Deric Toney Deric Toney, M.S., BCBA

Research interests: Behavior Theory and Philosophy; Behavioral Interpretations of Social Constructs Regarding Complex Human Behavior; Translational Research from Basic Experimentation to Application in Human Behavior.



Current Research Projects:

  1. Behavioral Contrast as a Method to Increase and Decrease Performance
  2. Say You're Sorry: A Behavioral Interpretation of Apologies and Forgiveness
  3. The Temporal Truth Behind Prediction and Control



Dominique Stedham Dominique R. Stedham

Research interests: Interbehaviorism; Attention and Perception, and thier relation to Executive Respondent Conditioning; Verbal Behavior, specifically that of the Covert kind; Behavior Theory and Philosophy; Interdisciplinary Research



Kenneth W. Jacobs Kenneth W. Jacobs

Research interests: Tripolar locutions, verbal behavior (e.g., multiple causation), and a behavioral interpretation of psychological theories and philosophies outside of behavior analysis (e.g., direct perception, a theory of affordances, development systems theory, and embodied cognition)

Current Projects:

  1. Perceiving the World: An Analysis of the Theory of Affordances
  2. Locutionary Requisites and Action Orientation for Perceptual Events




Recent Selected Laboratory Publications

Dubuque, E. & Hayes, L. J. (2010). ABAI Support for Educational Initiatives in the Middle East. Inside Behavior Analysis, 2(1), 56-58.

Hayes, L. J., Dubuque, E. M., Fryling, M. J. & Pritchard, J. K. (2009). A behavioral systems analysis as a scientific system. Journal of Organizational Behavior Management, 29, 315-332.

Clayton, M. C., Hayes, L. J., & Swain, M. A. (2006). Scientific system building: The case of interbehaviorism. In B. Midgley & E. K. Morris (Eds.) Modern Perspectives on J. R. Kantor and Interbehaviorism. Reno: Context Press.

Hayes, L. J. & Delgado, D. (2005). Transgenic and knockout mouse models: The problem of language. In G. Fisch & J. Flint (Eds.) Murine Models of Psychiatric Disorders. New York: Humana.

Hayes, L. J., & Tarbox, J. (2005). Ethics and values in behavioral perspective. In J. W. Jacobson, J. A. Mulick, & J. Rojahn (Eds.) Handbook of Intellectual and Developmental Disabilities, New York: Springer.

Johnston, M. & Hayes, L. J. (2005). Use of a simulated work setting to study behavior based safety. Journal of Organizational Behavior Management, 25(1), 1-34.

Sa, L., Delgado, D. & Hayes, L. J. (2005). The functional nature of the behavioral segment. Mexican Journal of Behavior Analysis.

Tarbox, J. & Hayes, L. J. (2005). Verbal behavior and behavioral contrast in humans.  The Psychological Record, 55, 419-437.

Clayton, M. & Hayes, L. J. (2004). A comparison of match-to-sample and respondent-type training of equivalence classes. The Psychological Record, 54, 579-602.

Hayes, L. J. & Houmanfar, R. (2004). Units and measures: A response to Glenn & Malott. Behavior and Social Issues, 13, 106-110.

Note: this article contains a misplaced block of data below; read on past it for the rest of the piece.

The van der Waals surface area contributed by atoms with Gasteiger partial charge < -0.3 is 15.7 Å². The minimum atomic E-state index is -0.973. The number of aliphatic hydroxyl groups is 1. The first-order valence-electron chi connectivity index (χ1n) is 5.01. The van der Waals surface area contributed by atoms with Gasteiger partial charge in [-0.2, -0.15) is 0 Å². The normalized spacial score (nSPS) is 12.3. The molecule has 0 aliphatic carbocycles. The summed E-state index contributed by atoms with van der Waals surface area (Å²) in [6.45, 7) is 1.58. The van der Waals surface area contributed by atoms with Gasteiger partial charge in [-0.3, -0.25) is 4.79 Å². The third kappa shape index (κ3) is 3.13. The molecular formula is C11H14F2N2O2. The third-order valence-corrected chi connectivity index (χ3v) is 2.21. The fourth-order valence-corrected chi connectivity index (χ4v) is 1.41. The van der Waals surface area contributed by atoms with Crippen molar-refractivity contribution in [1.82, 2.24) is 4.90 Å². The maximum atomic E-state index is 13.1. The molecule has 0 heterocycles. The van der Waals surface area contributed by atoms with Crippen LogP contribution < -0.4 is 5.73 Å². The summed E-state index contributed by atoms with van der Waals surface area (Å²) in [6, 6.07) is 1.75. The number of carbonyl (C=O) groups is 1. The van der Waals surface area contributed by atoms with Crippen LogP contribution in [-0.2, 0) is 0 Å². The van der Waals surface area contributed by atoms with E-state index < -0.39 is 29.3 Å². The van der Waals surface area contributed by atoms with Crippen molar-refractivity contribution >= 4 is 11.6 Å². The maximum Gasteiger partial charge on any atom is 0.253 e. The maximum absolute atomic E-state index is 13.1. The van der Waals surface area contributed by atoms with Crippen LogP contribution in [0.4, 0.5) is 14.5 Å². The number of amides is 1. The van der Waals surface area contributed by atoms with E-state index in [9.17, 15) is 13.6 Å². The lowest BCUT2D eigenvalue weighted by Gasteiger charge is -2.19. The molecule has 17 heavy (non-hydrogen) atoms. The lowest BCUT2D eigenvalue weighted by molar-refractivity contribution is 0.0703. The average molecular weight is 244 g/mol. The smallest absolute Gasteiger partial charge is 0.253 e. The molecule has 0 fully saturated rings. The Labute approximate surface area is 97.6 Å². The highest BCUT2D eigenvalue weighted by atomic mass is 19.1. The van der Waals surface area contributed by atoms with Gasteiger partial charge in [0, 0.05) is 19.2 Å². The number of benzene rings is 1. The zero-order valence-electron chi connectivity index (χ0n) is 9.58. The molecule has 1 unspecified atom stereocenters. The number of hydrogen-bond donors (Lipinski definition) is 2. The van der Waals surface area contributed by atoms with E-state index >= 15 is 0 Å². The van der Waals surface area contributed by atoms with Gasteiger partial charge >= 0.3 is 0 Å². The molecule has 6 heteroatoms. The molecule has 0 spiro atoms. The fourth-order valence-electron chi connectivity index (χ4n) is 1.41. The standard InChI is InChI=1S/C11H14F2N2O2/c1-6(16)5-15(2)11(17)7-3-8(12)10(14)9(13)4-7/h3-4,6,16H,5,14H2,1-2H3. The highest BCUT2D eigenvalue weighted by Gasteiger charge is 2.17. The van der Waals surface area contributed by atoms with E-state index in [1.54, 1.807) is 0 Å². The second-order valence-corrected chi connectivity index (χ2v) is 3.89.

Hayes, L. J., & Thomas, J. (2004). On the practical value of system building for behavior science. TheBehavior Analyst Today. 5(3), 284.

Doctoral Alumni

Mark Adams, Ph.D., Parent Training Consulting, Sacremento, CA

Mike Clayton, Ph.D., Assistant Professor, Jacksonville State University

Diana Delgado, Ph.D., Director of the Cognition and Perception Laboratory & Director of the research line on Complex Human Behavior, Fundación Universitaria Konrad Lorenz

Mark Dixon, Ph.D., Associate Professor, Southern Illinois University

Erick M. Dubuque, Ph.D. Assistant Professor, Spalding University

Diedre Fitzgerald, Ph.D., Assistant Professor, Eastern Connecticut State University

Mitch Fryling, Ph.D., Assistant Professor, Chicago School of Professional Psychology

Fernando Guerrero, Ph.D., Program Supervisor, Autism Spectrum Therapies, CA

Jake Hadden, Ph.D., Psychologist, State University of New York, Plattsburg

Ramona Houmanfar, Ph.D., Assistant Professor, University of Nevada, Reno

Cristin Johnston, Ph.D., Senior Behavior Research Specialist, Behavioral Solutions

Mike Johnston, Ph.D., Assistant Director, Behavioral Solutions, Inc.

Kate Kellum, Ph.D., Associate Director, Institutional Research & Assessment, University of Mississippi, Oxford, MS

Ruth Anne Rehfeldt, Ph.D., Associate Professor, Southern Illinois University

Jonathan Tarbox, Ph.D., Director of Research, Center for Autism & Related Disorders, CA

Yukiko Washio, Ph.D., Postdoctoral Fellow, University of Vermont College of Medicine


For further information please contact Dr. Parrott Hayes at:

Linda J. Parrott Hayes
Department of Psychology / 296
University of Nevada, Reno
Reno, NV 89557

Phone #: (775) 682-8696
Fax #: (775) 784-1126


Behavior Analysis Program
Mack Social Science, Room 404, Depart. of Psychology, Mail Stop 296, Reno, NV 89557-00240
Phone: (775) 682-8686 | FAX: (775) 682-1126 
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Site last updated on February 12, 2014